If we are dealing with a discrete random variable, when all its possible values are known in advance, as in the coin example, it is usually not very difficult to build a model of its distribution. It is enough to introduce only some reasonable assumptions, as we did in this example. The situation with the distribution of continuous magnitudes assuming a previously unknown number of values is more complicated. Of course, if we, for example, developed a theoretical model describing the behavior of the subject in an experiment with the measurement of the reaction time in solving the semantic solution problem, one could try on the basis of this model to describe the theoretical distribution of specific values of the reaction time of the same subject when one and the same stimulus. However, this is not always possible. Therefore, the experimenter may be forced to assume that the distribution of the random variable of interest is described by some law already studied in advance. Most often, although this may not always turn out to be absolutely correct, the so-called normal distribution is used for these purposes, acting as a standard for the distribution of any random variable, regardless of its nature. This distribution was first described mathematically in the first half of the XVIII century. de Moivrom.

* Normal distribution * occurs when the phenomenon of interest to us is influenced by an infinite number of random factors balancing each other. Formally, the normal distribution, as shown by de Moivre, can be described by the following relationship:

(1.1)

where * x * is the random variable of interest to us, the behavior of which we investigate;

*is the probability value associated with this random variable; π and*

**P***known mathematical constants describing the ratio of the circumference to the diameter and the base of the natural logarithm; μ and σ2 are the parameters of the normal distribution of the random variable, respectively, the mathematical expectation and variance of the random variable*

**e -**

**x.**To describe the normal distribution, it is necessary and sufficient to determine only the parameters μ and σ2.

Therefore, if we have a random variable whose behavior is described by equation (1.1) with arbitrary values of μ and σ2, we can designate it as * Ν * (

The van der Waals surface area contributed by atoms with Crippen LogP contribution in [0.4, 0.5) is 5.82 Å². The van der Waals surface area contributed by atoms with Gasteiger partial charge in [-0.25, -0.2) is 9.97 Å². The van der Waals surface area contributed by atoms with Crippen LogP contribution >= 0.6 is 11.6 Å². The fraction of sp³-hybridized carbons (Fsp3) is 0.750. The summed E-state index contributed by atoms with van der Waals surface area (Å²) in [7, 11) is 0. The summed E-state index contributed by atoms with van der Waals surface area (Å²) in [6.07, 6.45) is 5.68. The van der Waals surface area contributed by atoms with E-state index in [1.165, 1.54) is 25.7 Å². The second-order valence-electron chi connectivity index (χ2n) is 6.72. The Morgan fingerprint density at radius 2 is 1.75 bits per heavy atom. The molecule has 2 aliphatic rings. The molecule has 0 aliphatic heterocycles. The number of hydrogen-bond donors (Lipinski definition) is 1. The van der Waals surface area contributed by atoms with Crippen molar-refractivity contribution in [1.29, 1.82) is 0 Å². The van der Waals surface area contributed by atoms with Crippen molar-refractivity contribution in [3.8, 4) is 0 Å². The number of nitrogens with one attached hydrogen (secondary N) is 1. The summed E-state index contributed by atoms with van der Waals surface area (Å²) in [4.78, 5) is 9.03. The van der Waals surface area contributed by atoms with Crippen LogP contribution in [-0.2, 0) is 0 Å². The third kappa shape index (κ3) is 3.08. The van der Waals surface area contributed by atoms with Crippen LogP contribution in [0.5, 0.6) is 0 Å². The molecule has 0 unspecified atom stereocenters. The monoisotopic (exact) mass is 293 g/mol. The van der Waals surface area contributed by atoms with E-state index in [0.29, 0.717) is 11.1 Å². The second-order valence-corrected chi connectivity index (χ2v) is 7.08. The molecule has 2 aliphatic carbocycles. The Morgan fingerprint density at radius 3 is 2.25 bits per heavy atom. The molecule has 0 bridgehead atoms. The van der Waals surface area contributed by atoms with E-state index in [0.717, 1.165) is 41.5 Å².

*σ2) without storing all the details of this equation.*

**μ,** * Fig. 1.1. *

**Single normal distribution (z-distribution)**

Any distribution can be visualized as a graph. The graphically normal distribution has the form of a bell-shaped curve, the exact shape of which is determined by the distribution parameters, i.e. mathematical expectation and variance. The parameters of the normal distribution can take practically any value that is limited only to the measurement scale used by the experimenter. In theory, the value of the mathematical expectation can be equal to any number from the range of numbers from -∞ to + ∞, and the variance to any nonnegative number. Therefore, there are an infinite number of different types of normal distribution and, accordingly, an infinite set of curves representing it (having, however, a similar bell-shaped shape). It is clear that all of them can not be described. However, if the parameters of a particular normal distribution are known, it can be converted to the so-called * single normal distribution, * whose mathematical expectation is zero and the variance to unity. This normal distribution is also called

*or*

**standard***The graph of the unit normal distribution is shown in Fig. 1.1, whence it is obvious that the vertex of the bell curve of the normal distribution characterizes the value of the mathematical expectation. Another parameter of the normal distribution - variance - characterizes the degree of "spreading" bell-shaped curve relative to the horizontal (abscissa axis).*

**z-distribution.**## How to ...